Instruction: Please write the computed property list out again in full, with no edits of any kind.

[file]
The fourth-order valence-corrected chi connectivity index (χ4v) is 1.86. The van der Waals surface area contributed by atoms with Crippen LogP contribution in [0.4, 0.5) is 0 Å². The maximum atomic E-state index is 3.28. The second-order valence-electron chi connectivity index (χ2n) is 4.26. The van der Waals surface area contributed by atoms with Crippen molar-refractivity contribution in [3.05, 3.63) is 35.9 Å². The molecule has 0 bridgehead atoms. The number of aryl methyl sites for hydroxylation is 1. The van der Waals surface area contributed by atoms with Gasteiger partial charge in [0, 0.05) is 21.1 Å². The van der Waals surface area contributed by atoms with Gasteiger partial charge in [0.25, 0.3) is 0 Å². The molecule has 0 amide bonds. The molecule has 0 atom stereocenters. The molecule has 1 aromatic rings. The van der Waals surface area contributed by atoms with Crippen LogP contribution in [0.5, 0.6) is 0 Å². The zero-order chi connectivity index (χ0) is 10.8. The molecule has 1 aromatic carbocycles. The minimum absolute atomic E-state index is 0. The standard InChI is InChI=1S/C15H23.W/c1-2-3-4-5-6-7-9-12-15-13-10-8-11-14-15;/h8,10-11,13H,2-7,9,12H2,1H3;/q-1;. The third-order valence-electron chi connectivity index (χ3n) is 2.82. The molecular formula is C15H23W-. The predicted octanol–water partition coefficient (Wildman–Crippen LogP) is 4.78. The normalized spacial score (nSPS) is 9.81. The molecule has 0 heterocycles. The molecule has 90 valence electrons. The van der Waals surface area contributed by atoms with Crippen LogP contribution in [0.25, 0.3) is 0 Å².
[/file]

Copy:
The fourth-order valence-corrected chi connectivity index (χ4v) is 1.86. The van der Waals surface area contributed by atoms with Crippen LogP contribution in [0.4, 0.5) is 0 Å². The maximum atomic E-state index is 3.28. The second-order valence-electron chi connectivity index (χ2n) is 4.26. The van der Waals surface area contributed by atoms with Crippen molar-refractivity contribution in [3.05, 3.63) is 35.9 Å². The molecule has 0 bridgehead atoms. The number of aryl methyl sites for hydroxylation is 1. The van der Waals surface area contributed by atoms with Gasteiger partial charge in [0, 0.05) is 21.1 Å². The van der Waals surface area contributed by atoms with Gasteiger partial charge in [0.25, 0.3) is 0 Å². The molecule has 0 amide bonds. The molecule has 0 atom stereocenters. The molecule has 1 aromatic rings. The van der Waals surface area contributed by atoms with Crippen LogP contribution in [0.5, 0.6) is 0 Å². The zero-order chi connectivity index (χ0) is 10.8. The molecule has 1 aromatic carbocycles. The minimum absolute atomic E-state index is 0. The standard InChI is InChI=1S/C15H23.W/c1-2-3-4-5-6-7-9-12-15-13-10-8-11-14-15;/h8,10-11,13H,2-7,9,12H2,1H3;/q-1;. The third-order valence-electron chi connectivity index (χ3n) is 2.82. The molecular formula is C15H23W-. The predicted octanol–water partition coefficient (Wildman–Crippen LogP) is 4.78. The normalized spacial score (nSPS) is 9.81. The molecule has 0 heterocycles. The molecule has 90 valence electrons. The van der Waals surface area contributed by atoms with Crippen LogP contribution in [0.25, 0.3) is 0 Å².